But after this week’s publicity, his owner Laura Kidson, 27, received a call from the RSPCA on Tuesday night to say Harvey had been handed in to them at the weekend.

    He has now been reunited with Miss Kidson, her four year old daughter Chloe and nine month old son Cole, who had been pining for him, at their home in York.

    Click here for the full article.

    DNA Study Unlocks Mystery To Diverse Traits In Dogs

    June 23, 2008

    What makes a pointer point, a sheep dog herd, and a retriever retrieve? Why do Yorkshire terriers live longer than Great Danes? And how can a tiny Chihuahua possibly be related to a Great Dane?

    Dogs vary in size, shape, color, coat length and behavior more than any other animal and until now, this variance has largely been unexplained. Now, scientists have developed a method to identify the genetic basis for this diversity that may have far-reaching benefits for dogs and their owners.

    In the cover story of tomorrow’s edition of the science journal Genetics, research reveals locations in a dog’s DNA that contain genes that scientists believe contribute to differences in body and skull shape, weight, fur color and length — and possibly even behavior, trainability and longevity.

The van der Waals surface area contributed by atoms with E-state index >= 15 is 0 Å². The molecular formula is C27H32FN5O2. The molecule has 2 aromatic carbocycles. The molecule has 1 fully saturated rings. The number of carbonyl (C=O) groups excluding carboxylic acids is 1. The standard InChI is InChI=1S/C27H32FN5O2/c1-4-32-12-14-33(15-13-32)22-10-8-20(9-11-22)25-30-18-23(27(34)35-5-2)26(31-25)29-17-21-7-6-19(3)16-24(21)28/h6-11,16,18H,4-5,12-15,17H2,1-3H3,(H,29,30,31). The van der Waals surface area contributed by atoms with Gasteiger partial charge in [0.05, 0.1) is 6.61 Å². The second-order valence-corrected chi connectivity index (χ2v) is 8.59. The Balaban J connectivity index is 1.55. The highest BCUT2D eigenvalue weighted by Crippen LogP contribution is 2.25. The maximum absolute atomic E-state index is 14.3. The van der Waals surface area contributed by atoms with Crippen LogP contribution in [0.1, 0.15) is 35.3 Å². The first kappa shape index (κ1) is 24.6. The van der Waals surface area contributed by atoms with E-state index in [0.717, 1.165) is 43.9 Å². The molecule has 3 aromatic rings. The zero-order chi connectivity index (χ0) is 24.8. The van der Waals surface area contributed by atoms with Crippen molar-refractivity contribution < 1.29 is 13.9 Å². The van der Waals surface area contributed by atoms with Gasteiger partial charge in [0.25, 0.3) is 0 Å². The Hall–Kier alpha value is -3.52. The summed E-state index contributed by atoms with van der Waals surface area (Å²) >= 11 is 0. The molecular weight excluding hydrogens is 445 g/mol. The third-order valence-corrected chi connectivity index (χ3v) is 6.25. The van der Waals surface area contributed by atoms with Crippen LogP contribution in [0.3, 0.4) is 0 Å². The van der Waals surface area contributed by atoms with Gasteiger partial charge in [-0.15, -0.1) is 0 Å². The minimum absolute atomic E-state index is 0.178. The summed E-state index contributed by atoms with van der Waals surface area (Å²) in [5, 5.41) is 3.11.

Click here for the full article.

    Deadly Diseases You Can Catch From Your Pet

    June 19, 2008

    Pets can serve as wonderful companions – and owning one certainly has many physical and mental health benefits.

    However, with the summer months upon us, it is likely your pets will be spending more time outdoors, leaving them prone to zoonotic diseases – diseases that can be transmitted from animals to humans.

    A Corpus Christi, Texas, man and his daughter spent weeks in the hospital because of a diseased cockatiel bought from a PetSmart store, according to a lawsuit filed Tuesday by the man’s family.

    Joe De La Garza, 63, later died of psittacosis, KRIS 6 News reported.

    “There have been over 250 zoonotic diseases identified,” said Dr. Roger Mahr, past president of the American Veterinary Medical Association. “There is a particular focus on household pets. They are definitely an area of concern. More than 60 percent of U.S. households have pets and the value of that companionship has been recognized.”

    Click here for the full article.

    Pets Can Improve Your Health and Aid in Recovery

    June 19, 2008